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All Those Food Additives Do Have An Impact On Your Health

Earlier this month, Kellogg’s joined General Mills in the pledge to phase artificial colours and flavours out of their breakfast cereals.

We hear all the time about the health concerns around the use of artificial colours, flavours, and preservatives in our foods, but do they really pose a risk?

Various studies suggest they do.

In some cases, food manufacturers such as Kellogg’s and General Mills have taken action in response to public opinion and the desires of consumers. In others, regulators have had sufficient cause to force some additives off the market, or at the very least, require that they be clearly identified on lists of ingredients.

Take, for example, red food colouring, the most common form of dye added to the foods we eat.

Fresh food

Opt for fresh, whole foods instead of processed

There are two forms. One is derived from coal or petroleum products – in other words, the same family of compounds used to make gasoline for your car. The Center for Science in the Public Interest, a non-profit watchdog and consumer advocacy group, has found that a particular one, Red 40, may contribute to cancer, as well as hyperactivity in children. In one study, it even damaged the DNA of mice.

A common alternative to petroleum-based red food colouring is derived from bugs.

Yes, we said bugs.

Look for carmine, cochineal extract, or natural red 4 on a list of ingredients. The bug in question is the cochineal, which the Native people of South America used to make dyes for their fabrics.

But aside from being an allergen for some people, this form of red food colouring has far fewer known risk factors or side effects than those derived from coal or petroleum.

More food for thought

In February, international weekly science journal “Nature” published the results of a study that raised a red flag about the use of various preservatives in many processed foods that could increase the risk of inflammatory bowel diseases and metabolic disorders.

According to the article, about 15 compounds are commonly used in various prepared foods we find in the grocery store as “emulsfiers.” In ice cream, these are used to improve texture, in mayonnaise, to keep it from separating.

According to the U.S. Food and Drug Administration, these are “generally regarded as safe” because there is no evidence that they increase a risk of cancer or have toxic effects in mammals.

But a controlled study by researchers at Georgia State University in Atlanta suggests otherwise.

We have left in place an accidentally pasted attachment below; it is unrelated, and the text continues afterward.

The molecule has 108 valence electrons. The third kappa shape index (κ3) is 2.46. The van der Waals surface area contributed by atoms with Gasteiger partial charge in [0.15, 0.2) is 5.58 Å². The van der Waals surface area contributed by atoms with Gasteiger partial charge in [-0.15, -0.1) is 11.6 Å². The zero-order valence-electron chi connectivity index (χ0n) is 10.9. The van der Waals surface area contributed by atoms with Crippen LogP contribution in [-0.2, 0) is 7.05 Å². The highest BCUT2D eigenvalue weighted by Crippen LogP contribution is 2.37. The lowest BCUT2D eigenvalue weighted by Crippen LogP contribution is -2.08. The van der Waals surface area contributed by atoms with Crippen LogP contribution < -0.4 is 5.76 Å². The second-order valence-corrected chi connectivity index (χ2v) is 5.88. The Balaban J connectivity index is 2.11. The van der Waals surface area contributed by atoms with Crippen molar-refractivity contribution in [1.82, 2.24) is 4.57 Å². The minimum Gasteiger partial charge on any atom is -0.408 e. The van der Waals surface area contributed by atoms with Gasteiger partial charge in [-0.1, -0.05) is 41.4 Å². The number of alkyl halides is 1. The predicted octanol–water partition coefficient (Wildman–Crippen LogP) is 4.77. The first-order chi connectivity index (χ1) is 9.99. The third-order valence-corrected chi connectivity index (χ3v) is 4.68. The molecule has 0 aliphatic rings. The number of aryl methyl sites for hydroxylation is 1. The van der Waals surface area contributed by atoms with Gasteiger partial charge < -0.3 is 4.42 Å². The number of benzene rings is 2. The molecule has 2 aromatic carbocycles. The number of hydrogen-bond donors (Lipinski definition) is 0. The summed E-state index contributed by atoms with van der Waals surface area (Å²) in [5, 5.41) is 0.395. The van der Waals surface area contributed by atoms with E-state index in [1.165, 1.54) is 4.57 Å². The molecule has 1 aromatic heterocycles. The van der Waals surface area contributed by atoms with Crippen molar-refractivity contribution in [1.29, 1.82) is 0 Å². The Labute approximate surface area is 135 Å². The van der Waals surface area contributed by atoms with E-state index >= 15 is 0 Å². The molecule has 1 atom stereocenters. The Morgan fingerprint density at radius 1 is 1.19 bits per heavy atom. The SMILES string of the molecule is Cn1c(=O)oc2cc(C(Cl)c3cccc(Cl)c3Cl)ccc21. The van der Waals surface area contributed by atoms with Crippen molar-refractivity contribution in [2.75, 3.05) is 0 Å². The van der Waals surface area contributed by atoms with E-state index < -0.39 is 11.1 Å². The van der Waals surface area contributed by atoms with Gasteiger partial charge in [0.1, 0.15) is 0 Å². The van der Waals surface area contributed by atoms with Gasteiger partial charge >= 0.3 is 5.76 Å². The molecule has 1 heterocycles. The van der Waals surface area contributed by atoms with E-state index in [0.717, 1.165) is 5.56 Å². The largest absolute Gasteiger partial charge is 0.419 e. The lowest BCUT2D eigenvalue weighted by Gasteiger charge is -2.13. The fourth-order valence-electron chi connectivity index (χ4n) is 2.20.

In this study, common emulsifiers carboxymethylcellulose and polysorbate-80 were given to mice. These mice ate the same diet as a control group of mice that were not given these products, and yet, became obese and developed metabolic problems such as glucose intolerance. Why? Because of the effect that these emulsifiers had on the mice’s gut flora – the healthy bacteria we all need in our colons.

Other studies have found that some food additives become more hazardous in combination. A four-year study done by the National Food Institute at the Technical University of Denmark calls this the “cocktail effect.”

And then there is propyl paraben.

This is a chemical used as a food preservative that was struck from the list of safe food additives nine years ago by the European Union because it disrupts the body’s endocrine system.

In North America, however, it’s still widely used in dozens of brand name foods, such as tortillas, muffins, cakes, and food dyes.

The problem with propyl paraben is that it has weak estrogenic activity. That makes it suspect as a contributor to the onset of estrogen-sensitive cancers like breast cancer. It’s also been shown to impair fertility in women, and reduce sperm counts and testosterone levels in men. For children, it can alter hormone signaling and gene expression, impacting their reproductive, neurological, and immune system development.

So what’s the answer?

Be an informed and educated consumer. Read those nutrition labels. Even better, avoid processed and packaged foods as much as possible, and opt for whole and fresh alternatives.

As we head toward the start of a new school year and busy days back at work after summer vacations, be careful about those packaged alternatives for your family’s lunch bags. Convenience often comes with a price.

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